DCG (DSM Corridor Group) : Committed to Cargo Handling Efficiency

Tom CullumEditorial Team
Tom Cullum - Regional Director Editorial Team

As a favourable name in Tanzania known for reliability and quality, DCG has extensive experience to streamline the movement of bulk and break-bulk cargo with efficiency in mind.


In 2004, DCG (DSM Corridor Group) discharged its first vessel from the port of Dar es Salaam, a port known as the most economical corridor for Zambia, Northern Malawi and DRC.

More than ten years later the company stands strong, continuing its journey as an unrivalled cargo handler; specialising in non-liquid dry bulk goods including the handling of fertiliser, cereals, bulk sulphur, sugar, coal, clinker and various mined minerals.

After a decade of building the capital needed, DCG has invested in its own new port handling equipment supplied by Verstegen Grabs, bulk terminals, clearing department and warehousing. “Our view was that Africa had enough second hand equipment and as a result, we wanted to stand out from any competition by offering the highest quality tech with zero downtime,” says Erik Kok, CEO of DCG.

Backed by this belief, DCG introduced Tanzania to the use of small skid steers to significantly minimise trimming and therefore reduce the discharge time.

“More than anything, we wanted reliability for efficient vessel discharges – this is the core of our existence,” highlights the CEO.

Typically, cargo holds can be as large as a football field, and removing the last 1,000 metric tonne proved time consuming prior to the introduction of the skid steers, taking up to two days of extra time to remove that last cargo. A vessels ‘lay time’ can easily cost a business US$20,000 a day, so any time shaved off this stationary period provides huge savings for the client.

Proudly maintaining various joint ventures and partnerships with some big names across the mining, food and agriculture sectors – including Premium Agro, SSB-Azam, Yara Tanzania and Glencore – DCG is always keen to build further business relationships.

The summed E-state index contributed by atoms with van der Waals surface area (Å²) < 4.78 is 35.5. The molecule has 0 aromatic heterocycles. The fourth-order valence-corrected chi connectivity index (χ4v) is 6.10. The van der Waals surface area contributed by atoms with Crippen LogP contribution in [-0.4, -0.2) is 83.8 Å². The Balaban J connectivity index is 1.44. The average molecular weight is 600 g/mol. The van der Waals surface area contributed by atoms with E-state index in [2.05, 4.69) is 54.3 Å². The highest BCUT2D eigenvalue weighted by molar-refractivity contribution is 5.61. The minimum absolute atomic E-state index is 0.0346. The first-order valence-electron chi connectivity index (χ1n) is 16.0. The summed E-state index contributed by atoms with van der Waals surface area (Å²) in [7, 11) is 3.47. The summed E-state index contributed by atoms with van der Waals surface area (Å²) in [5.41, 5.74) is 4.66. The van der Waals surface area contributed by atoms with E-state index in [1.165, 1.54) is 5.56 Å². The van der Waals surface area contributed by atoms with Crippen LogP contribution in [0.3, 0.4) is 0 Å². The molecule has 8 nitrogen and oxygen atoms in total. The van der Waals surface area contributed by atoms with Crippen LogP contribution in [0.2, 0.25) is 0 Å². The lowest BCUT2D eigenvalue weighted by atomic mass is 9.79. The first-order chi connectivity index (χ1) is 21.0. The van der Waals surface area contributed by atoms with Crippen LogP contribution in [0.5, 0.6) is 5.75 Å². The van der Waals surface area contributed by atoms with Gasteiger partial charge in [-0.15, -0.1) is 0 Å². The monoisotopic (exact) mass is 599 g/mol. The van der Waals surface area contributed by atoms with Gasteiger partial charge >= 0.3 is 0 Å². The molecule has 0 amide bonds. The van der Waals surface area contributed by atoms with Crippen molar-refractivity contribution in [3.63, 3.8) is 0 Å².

“I am particularly proud of the long term relationships we have made over the years, many of our partners have been with us since day one. The longer the relationship, the more tailored discharge services we are able to develop together,” says Kok.


Initially, with just a basic set of industry equipment, DCG was able to double the discharge speed of vessels leaving Tanzania’s ports. “The news that we were able to speed up discharges spread fast in the early years of our operation. The reliable quality of our trustworthy service outweighed the additional cost attached for clients and we were initially unrivalled in the industry. We grew our capacity quickly, handling 800,000 metric tonnes of cargo by 2008,” says Kok.

In order for the business to sustain this level of growth, DCG had to look beyond the port and examine corridor efficiency. Consequently, the company started operating and building its own terminals, and is now able to handle approximately 1.6 million metric tonnes per annum.

“From day one, we knew that the port was only the beginning for DCG. In order to reach efficiency, we needed to improve corridor efficiency as much as possible to provide the speedy delivery of cargo from A to B,” adds Kok.

Subsequently, DCG offers the complete range of services required for imports and exports from vessel to destination or vice-versa, depending on customer requirement.

Accompanying this growth is the company motto ‘leave it in our capable hands’, which is supported by a team of well-trained staff and enforces that DCG is a company you can trust. “Ultimately, this ethos has taken DCG to the next level,” says Kok.


DCG has been a part of substantial growth at the port of Dar es Salaam and related industries including mining and growth in the agriculture sector, namely due to the increased demand for fertiliser.

“Our aim is to assist the ports in Sub-Saharan Africa in terms of creating the physical infrastructural handing capacity to be able to handle the growth levels required in the present day,” says Kok.

In line with this, DCG continue to expand its equipment repertoire and constantly retrain staff in order to make them as dependable as possible. “Training is vital in our industry and something we take very seriously. Last year, we trained more than 300 people in ISO 9001 quality management,” he adds.

In 2014, the company purchased land in Kisarawe with the hopes to build an in-land terminal for the handling of bulk and break-bulk commodities. This project will help lighten the load at the port and create further capacity as Kok explains: “Whoever creates capacity will have cargo. Consequently, all ports need to focus on facilitating this need at all times. As long as we continue to grow our footprint in Tanzania, then DCG will continue offering its services here.”


With customers spread all over the world including regional and local trading houses, commodity producers, commodity receivers and more, Kok is proud of DCG’s progress and says Dar es Salaam’s port would not be the same without them.

“We see ourselves as a key component in the logistical clockwork at Tanzania’s busiest port. Our ability to reduce dwell time of cargo coming into the port in turn reduces the delay time of those waiting outside to enter. Put simply, I believe the port would not be efficient enough to manage the current capacities without the presence of DCG.”

As a favourable name in Tanzania known for reliability, DCG has extensive experience to evaluate the possibilities for the optimum movement of cargo from A to B, making them an excellent partner for cargo importers and exporters who are looking for a company that goes the extra mile.

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